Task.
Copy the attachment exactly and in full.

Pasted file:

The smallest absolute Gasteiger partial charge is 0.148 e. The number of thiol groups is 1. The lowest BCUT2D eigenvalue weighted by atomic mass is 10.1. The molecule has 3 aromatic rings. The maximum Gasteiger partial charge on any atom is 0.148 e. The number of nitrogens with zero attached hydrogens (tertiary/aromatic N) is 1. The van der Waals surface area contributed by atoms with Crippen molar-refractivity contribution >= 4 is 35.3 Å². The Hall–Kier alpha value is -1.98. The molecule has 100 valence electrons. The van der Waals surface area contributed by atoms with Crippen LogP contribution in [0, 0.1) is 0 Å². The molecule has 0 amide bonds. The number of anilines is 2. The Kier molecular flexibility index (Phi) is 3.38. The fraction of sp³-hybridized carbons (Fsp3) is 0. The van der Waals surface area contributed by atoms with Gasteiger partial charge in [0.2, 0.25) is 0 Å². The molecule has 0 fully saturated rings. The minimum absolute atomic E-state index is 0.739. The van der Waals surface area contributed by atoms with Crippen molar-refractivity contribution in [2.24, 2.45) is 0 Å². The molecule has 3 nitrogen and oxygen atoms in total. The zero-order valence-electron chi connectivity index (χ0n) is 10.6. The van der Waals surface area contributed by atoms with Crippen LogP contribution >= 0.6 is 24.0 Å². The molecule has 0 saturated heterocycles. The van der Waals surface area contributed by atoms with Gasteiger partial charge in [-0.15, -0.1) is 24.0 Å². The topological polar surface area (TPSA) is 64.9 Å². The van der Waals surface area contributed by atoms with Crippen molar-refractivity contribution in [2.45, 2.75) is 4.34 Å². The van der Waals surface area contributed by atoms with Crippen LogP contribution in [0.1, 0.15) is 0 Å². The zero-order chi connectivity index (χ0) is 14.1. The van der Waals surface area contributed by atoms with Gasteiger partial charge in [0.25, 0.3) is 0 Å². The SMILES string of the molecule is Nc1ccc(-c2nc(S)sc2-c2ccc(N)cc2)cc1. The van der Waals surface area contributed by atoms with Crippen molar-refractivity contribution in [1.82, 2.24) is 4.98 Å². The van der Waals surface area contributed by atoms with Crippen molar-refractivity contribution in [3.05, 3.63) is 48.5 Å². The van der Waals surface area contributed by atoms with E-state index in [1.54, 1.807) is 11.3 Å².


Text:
The smallest absolute Gasteiger partial charge is 0.148 e. The number of thiol groups is 1. The lowest BCUT2D eigenvalue weighted by atomic mass is 10.1. The molecule has 3 aromatic rings. The maximum Gasteiger partial charge on any atom is 0.148 e. The number of nitrogens with zero attached hydrogens (tertiary/aromatic N) is 1. The van der Waals surface area contributed by atoms with Crippen molar-refractivity contribution >= 4 is 35.3 Å². The Hall–Kier alpha value is -1.98. The molecule has 100 valence electrons. The van der Waals surface area contributed by atoms with Crippen LogP contribution in [0, 0.1) is 0 Å². The molecule has 0 amide bonds. The number of anilines is 2. The Kier molecular flexibility index (Phi) is 3.38. The fraction of sp³-hybridized carbons (Fsp3) is 0. The van der Waals surface area contributed by atoms with Gasteiger partial charge in [0.2, 0.25) is 0 Å². The molecule has 0 fully saturated rings. The minimum absolute atomic E-state index is 0.739. The van der Waals surface area contributed by atoms with Crippen molar-refractivity contribution in [2.24, 2.45) is 0 Å². The molecule has 3 nitrogen and oxygen atoms in total. The zero-order valence-electron chi connectivity index (χ0n) is 10.6. The van der Waals surface area contributed by atoms with Crippen LogP contribution >= 0.6 is 24.0 Å². The molecule has 0 saturated heterocycles. The van der Waals surface area contributed by atoms with Gasteiger partial charge in [-0.15, -0.1) is 24.0 Å². The topological polar surface area (TPSA) is 64.9 Å². The van der Waals surface area contributed by atoms with Crippen molar-refractivity contribution in [2.45, 2.75) is 4.34 Å². The van der Waals surface area contributed by atoms with Crippen LogP contribution in [0.1, 0.15) is 0 Å². The zero-order chi connectivity index (χ0) is 14.1. The van der Waals surface area contributed by atoms with Gasteiger partial charge in [0.25, 0.3) is 0 Å². The SMILES string of the molecule is Nc1ccc(-c2nc(S)sc2-c2ccc(N)cc2)cc1. The van der Waals surface area contributed by atoms with Crippen molar-refractivity contribution in [1.82, 2.24) is 4.98 Å². The van der Waals surface area contributed by atoms with Crippen molar-refractivity contribution in [3.05, 3.63) is 48.5 Å². The van der Waals surface area contributed by atoms with E-state index in [1.54, 1.807) is 11.3 Å².